Warwick Festival?s many friends and admirers will know the annual event, this year celebrating its 25th anniversary, for producing moments of exceptional pleasure like rabbits from a hat.
In Vinum Bonum?s programme of 15th and 16th century music associated with the great Richard Beauchamp, Earl of Warwick and friend of kings, they presented an absolute tour de force.
Not only did we hear in context a comprehensive review of liturgical music of the period sung by a small ensemble of quite exceptional quality, we also heard Andrew Benson-Wilson, the leading exponent of early English organ music, playing - though not of course at the same time - the two reconstructed instruments to come from The Early English Organ Project.
As an illustration of the development of liturgical styles in the last 100 or so years before the Reformation, a programme of works starting with The Agincourt Carol and Dunstaple, then moving not-so-swiftly on through Fayrfax, Taverner and Sheppard to the mighty Tallis, is more than adequate.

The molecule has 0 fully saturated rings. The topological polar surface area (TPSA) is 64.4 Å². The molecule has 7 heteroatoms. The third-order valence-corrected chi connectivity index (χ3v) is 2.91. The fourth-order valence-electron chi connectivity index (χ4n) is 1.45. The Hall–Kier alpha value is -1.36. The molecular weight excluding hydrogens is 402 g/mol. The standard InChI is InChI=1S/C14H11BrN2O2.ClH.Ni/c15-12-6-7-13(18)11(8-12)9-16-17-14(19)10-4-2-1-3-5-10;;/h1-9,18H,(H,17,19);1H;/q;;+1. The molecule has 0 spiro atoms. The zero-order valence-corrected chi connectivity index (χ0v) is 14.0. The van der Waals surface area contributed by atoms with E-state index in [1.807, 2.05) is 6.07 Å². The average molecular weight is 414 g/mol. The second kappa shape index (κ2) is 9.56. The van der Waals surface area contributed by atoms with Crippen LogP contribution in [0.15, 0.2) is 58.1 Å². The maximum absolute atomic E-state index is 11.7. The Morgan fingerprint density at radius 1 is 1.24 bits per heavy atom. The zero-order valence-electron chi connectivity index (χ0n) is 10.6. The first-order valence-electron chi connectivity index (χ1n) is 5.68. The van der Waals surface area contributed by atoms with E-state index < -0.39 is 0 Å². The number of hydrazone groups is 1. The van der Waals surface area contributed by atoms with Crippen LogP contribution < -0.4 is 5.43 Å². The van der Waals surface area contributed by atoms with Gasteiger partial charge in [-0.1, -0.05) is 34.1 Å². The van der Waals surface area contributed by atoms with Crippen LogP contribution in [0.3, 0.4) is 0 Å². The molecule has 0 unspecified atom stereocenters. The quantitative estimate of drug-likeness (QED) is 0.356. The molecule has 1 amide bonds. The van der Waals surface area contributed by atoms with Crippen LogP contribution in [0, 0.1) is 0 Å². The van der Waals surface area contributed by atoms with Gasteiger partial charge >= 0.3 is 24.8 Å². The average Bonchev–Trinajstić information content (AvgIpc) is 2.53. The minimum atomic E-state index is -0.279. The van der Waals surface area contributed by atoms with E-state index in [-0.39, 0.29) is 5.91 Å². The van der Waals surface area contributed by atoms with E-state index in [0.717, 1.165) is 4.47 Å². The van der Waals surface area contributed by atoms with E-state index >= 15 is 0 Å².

Better, it included music of exquisite beauty, in Henry V?s Gloria, Soursby?s pensive Agnus Dei, and another, anonymous, Agnus, with its robust rhythms and ethereal harmonies. It showed us, were we ever in doubt, the immense musical skill within these hidden gems, and the scale of the loss English music suffered with the destruction of so much more similar material at the Reformation.
Matthew Vine, an exceptionally capable director, has a superb group of specialists with the vocal qualities and understandings to make the best of this exceptionally lovely music. Alexandra Buckle, researching for a doctorate, devised the fascinating and well-balanced programme, and Andrew Benson-Wilson?s immaculate playing was the icing on an unforgettable cake.